Ensure children who lost a parent to Covid continu in same school: Delhi govt

Till June, the Delhi Commission for Protection of Child Rights identified at least 2,029 children who lost either or both parents to Covid
Family members of a Covid victim in Delhi. (Sanchit Khanna/HT PHOTO)
Family members of a Covid victim in Delhi. (Sanchit Khanna/HT PHOTO)
Updated on Sep 24, 2021 03:12 AM IST
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By HT Correspondent, New Delhi

The Directorate of Education’s private school branch on Thursday asked all its district officials to ensure that children who lost either one or both parents to Covid-19 continue their elementary education in an uninterrupted manner and preferably in the same school.

“Children who have become orphans or lost a parent after March 2020 either due to Covid-19 or otherwise, need due attention to enable them to continue their education in private unaided/aided recognised school,” said Yogesh Pal Singh, deputy director of education, private school branch.

The education department directed that such students may be adjusted in the same school that they are studying in, if the school is running on DDA or government allotted land under the freeship scheme. According to the scheme, private schools, allotted plots at concessional rates, are required to set aside 20% seats for children from the underprivileged sections.

“Or, such students may be treated as a student studying under economically weaker section/ disadvantaged group category and reimbursement may be claimed from the Directorate of Education, up to elementary level and after class 8, such students may be guided/facilitated for admission in any government school for uninterrupted further education,” Singh said in the circular.

According to the Right to Education Act, 25% of seats in entry-level classes — nursery, kindergarten and Class 1 — in all private schools are to be reserved for the EWS/DG category which includes 3% reservation for children with special needs. These students are entitled to free textbooks, writing material, and uniforms till class 8, for which the government reimburses a fixed amount to schools.

The department had issued a similar in August this year. A senior DOE official said on condition of anonymity, “The circular issued in August was for awareness whereas this one directs schools on how to ensure uninterrupted education of children who have lost parents to Covid. It also clarifies that schools can shift students to EWS/freeship category and then submit a proposal to the directorate instead of doing it in the reverse, which may cause delays and affect the child’s education.”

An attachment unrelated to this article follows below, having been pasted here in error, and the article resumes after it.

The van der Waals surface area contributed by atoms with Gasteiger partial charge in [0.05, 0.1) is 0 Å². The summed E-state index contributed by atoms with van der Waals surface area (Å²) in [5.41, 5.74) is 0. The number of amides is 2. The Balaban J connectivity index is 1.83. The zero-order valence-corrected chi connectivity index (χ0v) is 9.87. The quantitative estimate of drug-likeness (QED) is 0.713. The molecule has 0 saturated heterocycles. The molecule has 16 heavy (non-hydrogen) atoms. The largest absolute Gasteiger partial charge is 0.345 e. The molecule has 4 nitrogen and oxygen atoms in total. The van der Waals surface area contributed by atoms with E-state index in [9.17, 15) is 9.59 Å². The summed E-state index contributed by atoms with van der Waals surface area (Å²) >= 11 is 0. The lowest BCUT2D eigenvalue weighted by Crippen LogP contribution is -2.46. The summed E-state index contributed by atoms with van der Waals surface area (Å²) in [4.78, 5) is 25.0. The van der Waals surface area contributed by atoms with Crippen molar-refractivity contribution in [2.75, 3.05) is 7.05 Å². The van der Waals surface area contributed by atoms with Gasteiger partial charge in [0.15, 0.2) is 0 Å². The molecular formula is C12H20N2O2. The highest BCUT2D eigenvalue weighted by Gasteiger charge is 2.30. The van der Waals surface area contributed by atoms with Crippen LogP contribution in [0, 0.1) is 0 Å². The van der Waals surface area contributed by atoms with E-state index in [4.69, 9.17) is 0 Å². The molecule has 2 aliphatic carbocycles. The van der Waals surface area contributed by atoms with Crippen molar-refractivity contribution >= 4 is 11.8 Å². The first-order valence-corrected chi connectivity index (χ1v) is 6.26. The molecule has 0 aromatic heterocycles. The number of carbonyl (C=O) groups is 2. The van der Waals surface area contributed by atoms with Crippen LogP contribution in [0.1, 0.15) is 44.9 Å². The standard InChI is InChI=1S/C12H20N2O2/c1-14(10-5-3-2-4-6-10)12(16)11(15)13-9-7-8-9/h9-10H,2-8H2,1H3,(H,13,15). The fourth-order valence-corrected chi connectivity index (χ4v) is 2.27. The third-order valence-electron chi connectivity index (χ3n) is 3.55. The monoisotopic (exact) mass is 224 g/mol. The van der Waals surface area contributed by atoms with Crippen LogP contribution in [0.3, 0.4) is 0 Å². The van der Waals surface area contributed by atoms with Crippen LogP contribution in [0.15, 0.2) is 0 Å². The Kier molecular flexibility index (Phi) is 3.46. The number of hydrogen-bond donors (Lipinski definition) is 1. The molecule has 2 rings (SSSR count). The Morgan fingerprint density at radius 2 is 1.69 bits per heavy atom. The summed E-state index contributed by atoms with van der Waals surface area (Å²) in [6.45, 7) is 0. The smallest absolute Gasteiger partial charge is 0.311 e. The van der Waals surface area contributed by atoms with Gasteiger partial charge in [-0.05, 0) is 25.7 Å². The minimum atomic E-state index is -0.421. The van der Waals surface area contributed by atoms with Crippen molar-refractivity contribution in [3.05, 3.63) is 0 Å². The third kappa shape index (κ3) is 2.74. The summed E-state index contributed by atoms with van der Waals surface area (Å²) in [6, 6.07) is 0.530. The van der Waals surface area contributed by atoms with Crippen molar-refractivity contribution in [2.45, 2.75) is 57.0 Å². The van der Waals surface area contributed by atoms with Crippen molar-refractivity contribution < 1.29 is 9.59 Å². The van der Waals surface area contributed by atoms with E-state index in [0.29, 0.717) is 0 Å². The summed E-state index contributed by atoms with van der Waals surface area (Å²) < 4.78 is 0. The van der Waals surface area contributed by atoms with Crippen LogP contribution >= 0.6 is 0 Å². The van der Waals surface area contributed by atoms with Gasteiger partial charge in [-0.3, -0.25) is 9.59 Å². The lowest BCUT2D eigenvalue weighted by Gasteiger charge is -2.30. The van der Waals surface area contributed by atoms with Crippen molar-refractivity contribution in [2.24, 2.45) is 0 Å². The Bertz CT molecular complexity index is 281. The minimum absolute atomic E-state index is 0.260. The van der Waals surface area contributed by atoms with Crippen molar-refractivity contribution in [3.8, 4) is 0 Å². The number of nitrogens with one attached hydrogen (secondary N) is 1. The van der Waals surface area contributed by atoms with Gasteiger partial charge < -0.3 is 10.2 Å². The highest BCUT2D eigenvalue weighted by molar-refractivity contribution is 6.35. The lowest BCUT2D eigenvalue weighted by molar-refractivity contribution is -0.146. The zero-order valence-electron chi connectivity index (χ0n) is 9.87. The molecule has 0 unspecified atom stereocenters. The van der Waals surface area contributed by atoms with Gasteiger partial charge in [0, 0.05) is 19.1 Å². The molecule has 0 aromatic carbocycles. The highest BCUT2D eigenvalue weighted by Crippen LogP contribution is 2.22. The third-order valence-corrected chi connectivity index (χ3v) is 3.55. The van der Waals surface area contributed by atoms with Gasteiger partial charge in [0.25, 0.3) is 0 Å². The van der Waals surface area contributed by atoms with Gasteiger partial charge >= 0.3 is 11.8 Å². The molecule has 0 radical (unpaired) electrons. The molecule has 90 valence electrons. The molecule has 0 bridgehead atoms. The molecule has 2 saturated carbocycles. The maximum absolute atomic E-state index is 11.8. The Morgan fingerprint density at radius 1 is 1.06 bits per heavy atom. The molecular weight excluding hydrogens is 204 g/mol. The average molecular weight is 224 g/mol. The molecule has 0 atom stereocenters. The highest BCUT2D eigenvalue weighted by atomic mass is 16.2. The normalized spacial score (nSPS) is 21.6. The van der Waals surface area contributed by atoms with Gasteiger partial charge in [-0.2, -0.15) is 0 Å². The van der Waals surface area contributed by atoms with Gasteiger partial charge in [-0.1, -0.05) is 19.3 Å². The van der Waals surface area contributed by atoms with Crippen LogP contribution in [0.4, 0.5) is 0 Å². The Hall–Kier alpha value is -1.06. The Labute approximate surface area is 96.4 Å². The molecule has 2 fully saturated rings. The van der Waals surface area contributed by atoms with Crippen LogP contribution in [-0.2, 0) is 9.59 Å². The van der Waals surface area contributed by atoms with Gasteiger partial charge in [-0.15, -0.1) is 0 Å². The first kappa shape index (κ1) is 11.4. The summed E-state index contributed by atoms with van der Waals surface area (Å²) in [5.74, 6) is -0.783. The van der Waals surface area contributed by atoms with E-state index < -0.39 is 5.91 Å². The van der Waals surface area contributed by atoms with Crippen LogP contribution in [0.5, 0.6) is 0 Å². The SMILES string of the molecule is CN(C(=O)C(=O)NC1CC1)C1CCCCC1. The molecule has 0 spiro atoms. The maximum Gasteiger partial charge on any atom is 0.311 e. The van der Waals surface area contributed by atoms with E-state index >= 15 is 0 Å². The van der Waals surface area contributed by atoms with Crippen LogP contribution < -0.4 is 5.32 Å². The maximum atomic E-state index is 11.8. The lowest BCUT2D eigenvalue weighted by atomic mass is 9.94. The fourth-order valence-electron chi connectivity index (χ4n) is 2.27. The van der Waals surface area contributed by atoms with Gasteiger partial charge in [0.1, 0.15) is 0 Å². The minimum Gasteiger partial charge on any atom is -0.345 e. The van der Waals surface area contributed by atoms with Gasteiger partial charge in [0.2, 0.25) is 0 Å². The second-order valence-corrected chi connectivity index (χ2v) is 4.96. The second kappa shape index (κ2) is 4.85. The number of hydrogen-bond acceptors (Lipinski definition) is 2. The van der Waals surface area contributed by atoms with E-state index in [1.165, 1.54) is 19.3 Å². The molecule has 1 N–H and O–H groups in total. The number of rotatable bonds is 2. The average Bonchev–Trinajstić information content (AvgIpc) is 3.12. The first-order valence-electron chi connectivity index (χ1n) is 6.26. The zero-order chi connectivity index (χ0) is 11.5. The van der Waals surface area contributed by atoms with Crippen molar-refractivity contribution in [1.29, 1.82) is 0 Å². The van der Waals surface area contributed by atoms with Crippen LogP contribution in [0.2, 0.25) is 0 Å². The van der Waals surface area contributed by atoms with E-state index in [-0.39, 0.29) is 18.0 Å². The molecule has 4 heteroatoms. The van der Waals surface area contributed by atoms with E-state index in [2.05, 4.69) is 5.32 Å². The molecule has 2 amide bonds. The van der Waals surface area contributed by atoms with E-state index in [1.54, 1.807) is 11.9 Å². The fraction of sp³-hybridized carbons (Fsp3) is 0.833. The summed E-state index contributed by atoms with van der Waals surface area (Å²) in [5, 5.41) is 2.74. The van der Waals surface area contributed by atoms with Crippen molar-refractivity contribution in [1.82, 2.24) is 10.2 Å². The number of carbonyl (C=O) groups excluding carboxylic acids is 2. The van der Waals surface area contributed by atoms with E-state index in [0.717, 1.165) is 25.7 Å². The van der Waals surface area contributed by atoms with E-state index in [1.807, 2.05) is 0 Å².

Till June, the Delhi Commission for Protection of Child Rights (DCPCR) had identified at least 2,029 children who lost either one or both parents to Covid-19. Their names have been shared with the women and child development department to ensure that eligible beneficiaries are able to avail of government schemes and aid.

Between March and May, Delhi saw over 13,000 Covid-19 deaths and 786,000 infections during the second wave of the pandemic. On May 18, chief minister Arvind Kejriwal announced a one-time relief of 50,000 to families that lost the breadwinner to Covid. He also announced free education and monthly aid of 2,500 to those orphaned by Covid, till they attain the age of 25 years.

Malini Narayanan, principal of Army Public School in Shankar Vihar and chairperson of the National Progressive Schools’ Conference, an umbrella body of schools, said private schools have provided relief and made arrangements for supporting such children of their own accord.

She said the inclusion of orphaned children in the EWS category would create confusion and put an additional burden on schools.

“Inclusion of orphaned children in the EWS category would create confusion and add to the financial burden on schools. Even if the government pays for them, it would still be a huge dent on the school’s finances as it will only get a paltry sum ( from the government). There are still bills pending that have not been cleared by the government,” said Narayanan.

She further said private schools have stretched themselves to help orphaned children and their families. “We have done our bit. We don’t want this as a continuum and addition to the EWS category. If such children will be counted in the EWS category, the number of new children we count in EWS will reduce,” said Narayanan.

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Saturday, October 16, 2021